Texas Parks & Wildlife Magazine   


Where Texas Was Born

Destination - Washington County

By Mary-Love Bigony

Travel time from:

  • Amarillo - 10 hours /
  • Austin - 1.5 hours /
  • Brownsville - 9 hours /
  • Dallas - 5 hours /
  • El Paso - 11 hours /
  • Houston - 1.5 hours /
  • San Antonio - 3 hours

Settlers passed this way, I think, as I travel along the hills and curves of FM 390 in Washington County.

Maybe even Stephen F. Austin. Maybe Sam Houston, on his way to the Convention of 1836, which declared Texas' independence from Mexico. This scenic rural highway follows the path of La Bah�a Road, a route known as early as 1690. The first Anglo settlers came to this area in 1821.

I know Washington County to be one of the most historically significant places in Texas, and that the county seat - Brenham - is the home of Blue Bell ice cream. I also know that in the spring, the rolling hills are drenched in blue, compliments of the state flower. What other Texas treasures does Washington County hold, I wonder?

FM 390 leads me to Washington-on-the-Brazos State Historic Site. On a frigid March day 166 years ago, with the Alamo under siege in San Antonio, 59 men gathered at this spot on the Brazos River in an unfinished building to declare Texas' independence from Mexico. The park's new visitor services complex is an excellent place to begin a visit. The spacious limestone building presents interactive exhibits and a timeline of the Texas Revolution, providing an orientation to the park putting this site in context.

After an hour or so in the visitor services complex, I stroll toward Independence Hall. The building where delegates signed the declaration is gone now, as are all the buildings of the once-thriving townsite of Washington-on-the-Brazos. This replica, built at what would be the corner of Main and Ferry streets, gives visitors a sense of what the original building must have been like. I sit at a long wooden table and remember the words Sam Houston spoke here on March 2, 1836: "Let the citizens of the East march to the combat. The enemy must be driven from our soil or ruin and desolation will accompany their march upon us."

Leaving Independence Hall I follow the Washington Townsite Trail down Ferry Street. Displays along the trail recreate 19th century life in Washington-on-the-Brazos, which was a major political and commercial center. In 1856 the town's population reached 750, but population began to decline in the 1860s and the last historic structures burned in 1912. I reach a bluff overlooking the Brazos River, and remember the Runaway Scrape, when settlers fled eastward across the river in March 1836 following the fall of the Alamo.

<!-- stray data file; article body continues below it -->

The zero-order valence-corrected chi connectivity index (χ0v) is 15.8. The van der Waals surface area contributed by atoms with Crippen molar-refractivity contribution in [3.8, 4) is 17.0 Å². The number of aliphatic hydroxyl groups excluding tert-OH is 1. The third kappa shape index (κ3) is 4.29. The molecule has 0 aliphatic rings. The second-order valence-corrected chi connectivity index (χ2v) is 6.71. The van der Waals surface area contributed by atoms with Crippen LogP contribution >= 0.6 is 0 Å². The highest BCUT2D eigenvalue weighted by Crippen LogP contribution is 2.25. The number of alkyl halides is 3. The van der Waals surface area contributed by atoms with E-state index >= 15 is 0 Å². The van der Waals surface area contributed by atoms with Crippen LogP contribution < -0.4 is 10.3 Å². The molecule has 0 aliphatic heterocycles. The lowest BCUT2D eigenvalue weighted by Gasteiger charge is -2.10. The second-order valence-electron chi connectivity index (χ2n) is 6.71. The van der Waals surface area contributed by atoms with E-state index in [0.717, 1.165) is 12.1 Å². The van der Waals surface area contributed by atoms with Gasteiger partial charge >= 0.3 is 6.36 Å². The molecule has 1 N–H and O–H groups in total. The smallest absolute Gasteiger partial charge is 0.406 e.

My next stop is Barrington Living History Farm, which was added to the park complex in 2000. This was the home of Anson Jones, the last president of the Republic of Texas, and he named his farm after his birthplace of Great Barrington, Mass. Park employees dressed in 19th-century clothing operate a Republic-era cotton farm complete with livestock and crops. Buildings on the farm include Jones' dogtrot cabin, built in 1844, and replicas of a log kitchen, barn and slave quarters. I wander the rolling grounds, stopping occasionally to talk to one of the costumed interpreters and getting a feel for what life might have been like in the waning days of the Republic of Texas.

My last stop of the day is the Star of the Republic Museum, down the road from the visitor center. The newly renovated museum features a delightful array of exhibits including life-size animals early Texans would have encountered - bears, deer, turkeys - as well as some structures from the days of the Republic and a model of a riverboat that would have traveled down the Brazos.

I spend the night in Brenham, 19 miles down SH 105 from Washington-on-the-Brazos. The folks in Brenham are fond of saying the town is like a hub, with spokes pointing out to various attractions in the county. So the next morning I head out another one of those spokes, FM 50, toward Independence and the Antique Rose Emporium.

Texas history lives on here in the roses that are direct descendants of roses planted during the days of the Republic of Texas and earlier. The eight-acre site contains hundreds of rose bushes mixed with perennials and native plants. Blooms are scarce on this early spring morning; in another month the landscape will explode into color.

Owner Mike Shoup became interested in old roses when he was working as a landscaper with native plants. In his travels across Texas, he spotted roses growing alongside native plants at abandoned homes, cemeteries and fencerows. He discovered that many of these roses were introduced 100 to 200 years ago and, because they have gone through natural selection, are hardy and drought-resistant. He tells me that these roses would be perfect for a xeriscape garden.

I spend a pleasant morning strolling the scenic paths and admiring the various structures that add to the charm. A 19th-century stone kitchen and a corncrib were built on this site and have been restored. A Victorian home with a wide, wrap-around porch was brought here from Brenham. A diminutive salt box house contains the gift shop.